Opportunity's last gift from Mars is a attractive panorama

Mindy Sparks
March 14, 2019

The panorama is made up of 354 individual images, which Opportunity snapped from May 13th to June 10th.

In late spring 2018, before the storm began assembling itself over the Martian plains, Opportunity took a series of photos of the Perseverance Valley. The rover lost touch with NASA in June after it reported the approaching storm that ultimately covered its solar panels with dust and rocks.

One important part of the mission was sharing images with the public as they came out-a practice that has now become standard for space agencies-and it has had a big impact on the way we conceive of Mars.

In February, NASA announced that its pioneering Opportunity rover had died after almost 15 years of exploring the Martian surface, marking the end of a mission which has significantly broadened our understanding of the Red Planet.

This final panorama embodies what made our Opportunity rover such a remarkable mission of exploration and discovery.

"To the right of center, you can see the rim of Endeavor Crater rising in the distance", he added. Since its last communication on June 10, 2018 operators sent more than a thousand commands to try and restore communications, but in February, NASA declared the mission over. It shows a number of interesting features of Perseverance Valley, in addition to the pristine, unexplored floor of Endurance Crater. This is because Oppy did not have time to image those frames with color filters before the devastating dust storm struck.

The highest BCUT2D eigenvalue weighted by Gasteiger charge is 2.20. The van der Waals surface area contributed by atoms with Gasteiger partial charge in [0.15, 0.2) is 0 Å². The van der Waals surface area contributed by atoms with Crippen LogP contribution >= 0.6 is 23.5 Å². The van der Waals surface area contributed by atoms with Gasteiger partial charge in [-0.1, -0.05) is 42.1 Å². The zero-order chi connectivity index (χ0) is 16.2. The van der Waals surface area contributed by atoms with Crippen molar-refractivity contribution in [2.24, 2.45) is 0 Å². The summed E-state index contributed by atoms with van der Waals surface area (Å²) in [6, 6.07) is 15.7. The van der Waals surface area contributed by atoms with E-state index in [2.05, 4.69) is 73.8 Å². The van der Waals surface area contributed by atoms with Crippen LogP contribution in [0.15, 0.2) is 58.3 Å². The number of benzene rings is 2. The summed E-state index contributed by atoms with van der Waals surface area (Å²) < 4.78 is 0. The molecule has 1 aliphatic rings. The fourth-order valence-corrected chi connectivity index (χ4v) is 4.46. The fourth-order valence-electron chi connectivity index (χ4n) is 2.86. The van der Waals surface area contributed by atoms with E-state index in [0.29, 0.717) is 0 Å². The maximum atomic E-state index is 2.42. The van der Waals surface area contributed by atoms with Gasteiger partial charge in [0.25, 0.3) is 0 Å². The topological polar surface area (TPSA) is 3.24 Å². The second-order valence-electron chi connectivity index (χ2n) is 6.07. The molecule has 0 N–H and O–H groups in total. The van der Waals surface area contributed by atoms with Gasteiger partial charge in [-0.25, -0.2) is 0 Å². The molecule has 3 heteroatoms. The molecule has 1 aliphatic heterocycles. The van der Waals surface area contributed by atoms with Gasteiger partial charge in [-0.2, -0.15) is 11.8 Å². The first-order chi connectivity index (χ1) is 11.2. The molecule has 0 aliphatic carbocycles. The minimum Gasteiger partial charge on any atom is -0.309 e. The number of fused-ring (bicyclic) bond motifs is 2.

NASA spent months attempting to contact Opportunity after conditions cleared and sunlight was able to reach the rover.

However, NASA's Mars exploration perseveres with the InSight lander, which touched down in November, now just beginning its scientific investigations and the Curiosity rover, which has been exploring Gale Crater for more than six years.

Opportunity's mission launched on July 7, 2003, and landed on the Red Planet on January 24, 2004. If you combine these images by putting each one into the red, green, or blue colour channel, you can see an approximate true-colour image of what Mars looks like.

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